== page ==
Since you asked, I’m answering with alien
abduction stories, period underpants,
midday séances under a tree, hoarding
those bathroom towels with the fancy
stitching, a few cans of cheese. My dad
is busy making bricks at his factory job
that won’t provide AC—overripe government
conspiracy. If I had the extra cabinet space,
I’d fill it with perishable strawberry cake.
If my Mom’s god were the right god,
I’d crunch my sleepy little soul into
the pew. I’m looking for a hand to
hold, but I’m done asking. My dad
tells me about dreams, about visions,
there is absolutely no distinction.
He’s seen himself atop a white horse
on the promised day, mirroring the prince
of heaven. I rode on top a white horse once,
saddle-less and feigning scared. My heels
rested on its soft skin until it bucked me
skyward. When I hit the ground, there was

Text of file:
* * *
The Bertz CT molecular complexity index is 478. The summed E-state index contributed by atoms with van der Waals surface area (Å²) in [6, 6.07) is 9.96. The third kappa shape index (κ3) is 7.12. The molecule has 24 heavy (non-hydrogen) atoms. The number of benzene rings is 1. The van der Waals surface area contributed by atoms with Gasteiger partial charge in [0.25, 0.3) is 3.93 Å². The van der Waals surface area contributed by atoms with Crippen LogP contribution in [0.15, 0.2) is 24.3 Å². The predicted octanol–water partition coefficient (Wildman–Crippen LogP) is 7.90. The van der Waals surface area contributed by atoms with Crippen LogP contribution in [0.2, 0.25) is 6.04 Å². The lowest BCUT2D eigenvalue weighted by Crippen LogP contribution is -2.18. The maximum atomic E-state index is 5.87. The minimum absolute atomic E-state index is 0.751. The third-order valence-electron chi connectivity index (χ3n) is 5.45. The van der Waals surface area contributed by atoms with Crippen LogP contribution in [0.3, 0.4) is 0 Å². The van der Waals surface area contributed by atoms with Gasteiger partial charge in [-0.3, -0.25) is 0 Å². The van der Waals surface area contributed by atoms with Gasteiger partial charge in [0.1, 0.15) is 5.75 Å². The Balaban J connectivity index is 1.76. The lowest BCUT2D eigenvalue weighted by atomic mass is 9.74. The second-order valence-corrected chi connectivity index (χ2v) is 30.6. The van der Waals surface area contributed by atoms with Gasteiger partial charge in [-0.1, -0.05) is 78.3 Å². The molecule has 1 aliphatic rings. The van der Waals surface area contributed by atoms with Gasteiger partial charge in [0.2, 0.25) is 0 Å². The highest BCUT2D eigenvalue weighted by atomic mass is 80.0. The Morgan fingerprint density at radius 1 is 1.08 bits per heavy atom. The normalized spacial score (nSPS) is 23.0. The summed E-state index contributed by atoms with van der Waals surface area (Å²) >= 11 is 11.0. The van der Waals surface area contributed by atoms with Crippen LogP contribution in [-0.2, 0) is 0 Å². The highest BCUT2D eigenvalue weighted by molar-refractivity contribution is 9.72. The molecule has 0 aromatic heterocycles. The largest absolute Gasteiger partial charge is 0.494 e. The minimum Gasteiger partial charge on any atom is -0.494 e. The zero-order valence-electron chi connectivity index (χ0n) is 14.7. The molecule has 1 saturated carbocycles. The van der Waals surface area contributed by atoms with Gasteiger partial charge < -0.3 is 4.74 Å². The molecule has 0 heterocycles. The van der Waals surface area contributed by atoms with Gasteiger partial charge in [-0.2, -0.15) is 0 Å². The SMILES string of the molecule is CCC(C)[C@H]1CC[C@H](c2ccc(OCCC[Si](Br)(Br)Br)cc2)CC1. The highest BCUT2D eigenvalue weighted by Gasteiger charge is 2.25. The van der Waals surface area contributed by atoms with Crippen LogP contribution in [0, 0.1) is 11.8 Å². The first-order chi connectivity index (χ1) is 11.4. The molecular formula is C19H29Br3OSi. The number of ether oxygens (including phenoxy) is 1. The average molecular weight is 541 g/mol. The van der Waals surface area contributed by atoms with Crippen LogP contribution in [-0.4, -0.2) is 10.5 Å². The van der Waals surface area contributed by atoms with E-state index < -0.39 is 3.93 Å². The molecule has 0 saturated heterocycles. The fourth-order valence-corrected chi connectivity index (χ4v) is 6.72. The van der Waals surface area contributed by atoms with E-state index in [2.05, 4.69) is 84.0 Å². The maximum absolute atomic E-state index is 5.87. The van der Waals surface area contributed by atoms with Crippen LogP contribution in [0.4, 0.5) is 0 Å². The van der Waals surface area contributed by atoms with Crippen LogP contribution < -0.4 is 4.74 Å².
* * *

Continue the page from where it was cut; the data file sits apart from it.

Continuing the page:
no bloody god mirroring me. Just some piles
of shit and a kid running for it.
Crystal Cox is an MFA candidate at the University of Idaho writing about twinhood, alikeness, generational trauma, and rurality, among other things. Her work has appeared in The Shore, Nimrod, Kissing Dynamite, The Bookends Review, and elsewhere. She is the recipient of an Academy of American Poets University Prize and a 2023 Centrum Fellowship. She calls Mid-Missouri home.
Artwork: “Lady Silence” by Anna Maeve